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This Is Me

I had no savings, but I quit my job and sold everything I own. Now, I live happier in a tiny house. I've turned my conventional existence inside out to pursue a better life. This is my journey.

My Big Weird Secret Makes me the Greatest Pretender You Know

My Big Weird Secret Makes me the Greatest Pretender You Know

One thousand miles round-trip. We planned to avoid much of I-95 and take the scenic route up US-301 through lush, warm Virginia, Maryland, and Delaware. Cross the Potomac, the Chesapeake Bay, and the Delaware River. Stop at a mom and pop roadside diner half-way for some local flavor. Windows down. No rush. We could reach our destination in southwest New Jersey in a day. A perfectly manageable distance.

Not this time. This time would not be manageable at all. This time those miles lead me to my uncle’s funeral. This time I am uncertain I can make this trip.

It’s no longer a secret that depression has shadowed me for more years than I care to count. Even better, I have double the fun with its companion, Anxiety. A twofer; it’s a bargain really, this social anxiety disorder. It particularly plagues me when I have to be in social situations. Hence the clever name. Large groups or small, it doesn’t discriminate. And not just any people, most especially people I know, most intensely with my own family. Beyond any other issue, that makes me feel like a crazy person.

When my father calls with the news that he’s lost his only brother, there is no question of what I must do. There is no choice. He wants to leave in fifteen hours to attend the service. Of course he does. But I don’t. I can’t. And “I can’t” repeats in my head until there’s nothing else but the chanting and darkness and gut-churning fear.

I’m not incapable of empathy or compassion. My heart honestly hurts for him and I can only begin to imagine how he might feel. It’s not only the grief, he’s the last man standing. A solitary soldier. And my cousins. It’s only been 19 months since they lost their mother and now their father’s gone. Such profound sorrow.

While he talks I silently fight for him, for my cousins. I dig deep. It’s not about me. It’s not about me. It’s not about me. I should go. But there will be people. He’s 82 years old. Lots of people. He’s grieving. Three days with people. He’s my father. 18 hours in the car emotionally exposed. I’m his daughter. I can’t. He should not have to travel alone to bury his brother.

I am not contemptible. I say the words, “I’m going with you, Dad.” 

He asks, “Do you want to?” 

What? No. Of course I don’t want to. I’d rather to go to my own funeral. “I’ll do whatever you need, Dad. Tell me what you need and I’ll do it.”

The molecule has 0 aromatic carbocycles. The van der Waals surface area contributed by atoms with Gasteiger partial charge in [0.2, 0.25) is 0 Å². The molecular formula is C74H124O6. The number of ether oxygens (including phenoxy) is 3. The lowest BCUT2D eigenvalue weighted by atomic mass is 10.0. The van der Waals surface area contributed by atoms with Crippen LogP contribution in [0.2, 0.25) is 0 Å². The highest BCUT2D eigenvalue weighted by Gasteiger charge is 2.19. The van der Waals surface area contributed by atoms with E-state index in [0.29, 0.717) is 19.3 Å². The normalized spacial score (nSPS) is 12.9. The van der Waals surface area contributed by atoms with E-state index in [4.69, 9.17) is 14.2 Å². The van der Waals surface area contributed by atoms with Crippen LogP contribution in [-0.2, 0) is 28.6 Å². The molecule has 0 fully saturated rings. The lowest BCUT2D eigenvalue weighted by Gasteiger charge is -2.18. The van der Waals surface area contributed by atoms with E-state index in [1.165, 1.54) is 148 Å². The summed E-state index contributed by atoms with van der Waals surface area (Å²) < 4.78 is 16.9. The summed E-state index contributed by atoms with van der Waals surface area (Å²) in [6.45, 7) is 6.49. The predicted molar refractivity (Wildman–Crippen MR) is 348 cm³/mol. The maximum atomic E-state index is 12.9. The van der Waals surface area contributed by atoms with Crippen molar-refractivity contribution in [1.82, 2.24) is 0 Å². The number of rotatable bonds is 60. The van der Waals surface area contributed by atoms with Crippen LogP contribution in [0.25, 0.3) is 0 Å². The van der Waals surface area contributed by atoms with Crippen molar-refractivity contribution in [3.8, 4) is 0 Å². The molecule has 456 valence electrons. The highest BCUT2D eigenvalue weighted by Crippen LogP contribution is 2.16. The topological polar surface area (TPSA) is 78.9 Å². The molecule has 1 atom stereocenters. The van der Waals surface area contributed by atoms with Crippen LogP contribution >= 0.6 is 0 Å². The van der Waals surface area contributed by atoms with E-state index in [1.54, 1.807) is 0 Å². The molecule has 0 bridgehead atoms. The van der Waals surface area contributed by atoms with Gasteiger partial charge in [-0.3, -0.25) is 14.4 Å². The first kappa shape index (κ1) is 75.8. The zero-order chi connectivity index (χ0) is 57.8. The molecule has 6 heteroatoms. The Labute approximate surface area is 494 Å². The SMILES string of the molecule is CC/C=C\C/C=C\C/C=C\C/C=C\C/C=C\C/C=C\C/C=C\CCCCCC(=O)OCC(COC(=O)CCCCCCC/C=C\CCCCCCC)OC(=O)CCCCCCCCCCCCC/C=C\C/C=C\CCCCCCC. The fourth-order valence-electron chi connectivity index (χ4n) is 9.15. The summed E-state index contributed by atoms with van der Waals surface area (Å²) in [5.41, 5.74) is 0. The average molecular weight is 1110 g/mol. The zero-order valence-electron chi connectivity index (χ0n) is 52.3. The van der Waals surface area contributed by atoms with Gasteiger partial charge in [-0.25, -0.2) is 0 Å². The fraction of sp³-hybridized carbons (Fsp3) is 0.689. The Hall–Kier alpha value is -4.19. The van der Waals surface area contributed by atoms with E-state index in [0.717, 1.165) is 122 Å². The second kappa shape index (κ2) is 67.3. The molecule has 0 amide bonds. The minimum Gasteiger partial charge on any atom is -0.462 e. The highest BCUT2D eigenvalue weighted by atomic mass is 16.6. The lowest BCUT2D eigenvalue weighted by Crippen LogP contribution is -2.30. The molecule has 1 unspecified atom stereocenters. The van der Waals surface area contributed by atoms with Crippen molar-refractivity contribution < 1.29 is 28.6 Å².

I have volunteered for that in which I invest enormous effort to avoid, or at least carefully manage, every day of my life. Direct human contact. I am overcome with nauseating, blinding panic. Better now at home and alone than a public meltdown. I cry, I hyperventilate. I cannot think. I cannot pack. And when I’m thoroughly disgusted, despising my snotty sweaty self, I commence the exhausting task of beating down my anxiety and putting it away. I don’t have much time to do it. I’ve wasted it with spineless sniveling. I begin my old mantra. It’s not about me. It’s not about meIt. Is not. About. Me. It’s about what my father needs. I love him and I will do this for him.

I took the trip and attended the funeral. There were hugs and handshakes. Tears and kisses. I talked and I listened. I maintained direct eye contact. Not the psycho unblinking kind. And the world did not end. Though, there were moments when I certainly would have welcomed the apocalypse. Those were the times when I sought privacy, if only briefly, to sit quietly and find the courage to return to the group. In my heart, buried underneath all my crazy, I was delighted to reconnect with my cousins. I was relieved  and encouraged that I had done the right thing. I didn't even vomit in church. The anxiety, sustained for longer than I believed I could endure, was preferable to the brutal self-loathing I would have suffered had I failed my father.

At home where I can breathe, I believe I am Master Thespian and deserve a Tony Award for my brilliant performance acting nearly normal. Better yet, a Lifetime Achievement Award. I’ll settle for a pizza. Delivery please, I don't want to go out.

While this may read like a tidy tale of overcoming adversity, adorned with a pretty bow of Hey! Now I’m cured, it is not that at all. It is a glimpse of my life in Crazy Town and the ceaseless conflict. I’m never more than a heartbeat away from the enemy. 

Yet, I’m preparing for nearly three weeks on the road. My very first solo trip of this duration. Nashville, Dodge City, Cripple Creek, Santa Fe, Memphis. I can explore wherever I want. Places I love and places I’ve never seen. I've enjoyed months of anticipation and planning. Studying photography techniques, researching destinations off the beaten path. Behind the wheel I’m born again and it's exhilarating. Perhaps even a little dangerous.  After all, I have concert tickets and I’m taking a four-day class. Meeting people. Confronting fear like a bad-ass. It’s going to be epic.


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I'm an independent writer and editor available for projects. Email me for press/media inquiries and other collaborations at thecarolfisher@gmail.com  

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